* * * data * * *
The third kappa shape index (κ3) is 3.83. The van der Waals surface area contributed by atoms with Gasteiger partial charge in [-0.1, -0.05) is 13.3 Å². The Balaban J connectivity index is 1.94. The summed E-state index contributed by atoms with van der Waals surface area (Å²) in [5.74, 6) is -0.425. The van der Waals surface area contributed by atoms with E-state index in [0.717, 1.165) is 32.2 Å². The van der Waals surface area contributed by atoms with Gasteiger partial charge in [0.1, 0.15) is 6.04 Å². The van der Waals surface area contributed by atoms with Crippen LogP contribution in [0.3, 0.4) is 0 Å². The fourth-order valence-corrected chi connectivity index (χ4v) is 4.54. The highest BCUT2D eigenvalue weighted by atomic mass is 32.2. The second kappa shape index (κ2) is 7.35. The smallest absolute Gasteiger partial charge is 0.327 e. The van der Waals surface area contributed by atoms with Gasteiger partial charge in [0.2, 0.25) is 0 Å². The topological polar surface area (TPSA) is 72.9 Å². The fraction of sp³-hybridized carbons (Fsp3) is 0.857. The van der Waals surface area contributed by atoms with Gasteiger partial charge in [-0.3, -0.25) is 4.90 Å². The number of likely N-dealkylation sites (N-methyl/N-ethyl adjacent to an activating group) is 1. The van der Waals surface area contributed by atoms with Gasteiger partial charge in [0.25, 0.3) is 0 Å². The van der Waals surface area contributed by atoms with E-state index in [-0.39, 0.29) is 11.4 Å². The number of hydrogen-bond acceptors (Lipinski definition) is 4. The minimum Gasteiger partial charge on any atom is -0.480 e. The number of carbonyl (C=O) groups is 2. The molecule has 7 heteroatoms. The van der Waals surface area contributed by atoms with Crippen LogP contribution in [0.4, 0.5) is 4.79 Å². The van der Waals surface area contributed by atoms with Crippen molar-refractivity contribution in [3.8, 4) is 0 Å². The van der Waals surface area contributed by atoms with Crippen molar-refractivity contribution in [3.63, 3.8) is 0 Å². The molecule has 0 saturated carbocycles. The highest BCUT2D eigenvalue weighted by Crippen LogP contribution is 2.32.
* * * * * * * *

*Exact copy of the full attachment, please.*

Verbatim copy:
The third kappa shape index (κ3) is 3.83. The van der Waals surface area contributed by atoms with Gasteiger partial charge in [-0.1, -0.05) is 13.3 Å². The Balaban J connectivity index is 1.94. The summed E-state index contributed by atoms with van der Waals surface area (Å²) in [5.74, 6) is -0.425. The van der Waals surface area contributed by atoms with E-state index in [0.717, 1.165) is 32.2 Å². The van der Waals surface area contributed by atoms with Gasteiger partial charge in [0.1, 0.15) is 6.04 Å². The van der Waals surface area contributed by atoms with Crippen LogP contribution in [0.3, 0.4) is 0 Å². The fourth-order valence-corrected chi connectivity index (χ4v) is 4.54. The highest BCUT2D eigenvalue weighted by atomic mass is 32.2. The second kappa shape index (κ2) is 7.35. The smallest absolute Gasteiger partial charge is 0.327 e. The van der Waals surface area contributed by atoms with Gasteiger partial charge in [0.2, 0.25) is 0 Å². The topological polar surface area (TPSA) is 72.9 Å². The fraction of sp³-hybridized carbons (Fsp3) is 0.857. The van der Waals surface area contributed by atoms with Gasteiger partial charge in [-0.3, -0.25) is 4.90 Å². The number of likely N-dealkylation sites (N-methyl/N-ethyl adjacent to an activating group) is 1. The van der Waals surface area contributed by atoms with Gasteiger partial charge in [0.25, 0.3) is 0 Å². The van der Waals surface area contributed by atoms with E-state index in [-0.39, 0.29) is 11.4 Å². The number of hydrogen-bond acceptors (Lipinski definition) is 4. The minimum Gasteiger partial charge on any atom is -0.480 e. The number of carbonyl (C=O) groups is 2. The molecule has 7 heteroatoms. The van der Waals surface area contributed by atoms with Crippen LogP contribution in [0.4, 0.5) is 4.79 Å². The van der Waals surface area contributed by atoms with Crippen molar-refractivity contribution in [3.8, 4) is 0 Å². The van der Waals surface area contributed by atoms with Crippen molar-refractivity contribution in [3.63, 3.8) is 0 Å². The molecule has 0 saturated carbocycles. The highest BCUT2D eigenvalue weighted by Crippen LogP contribution is 2.32.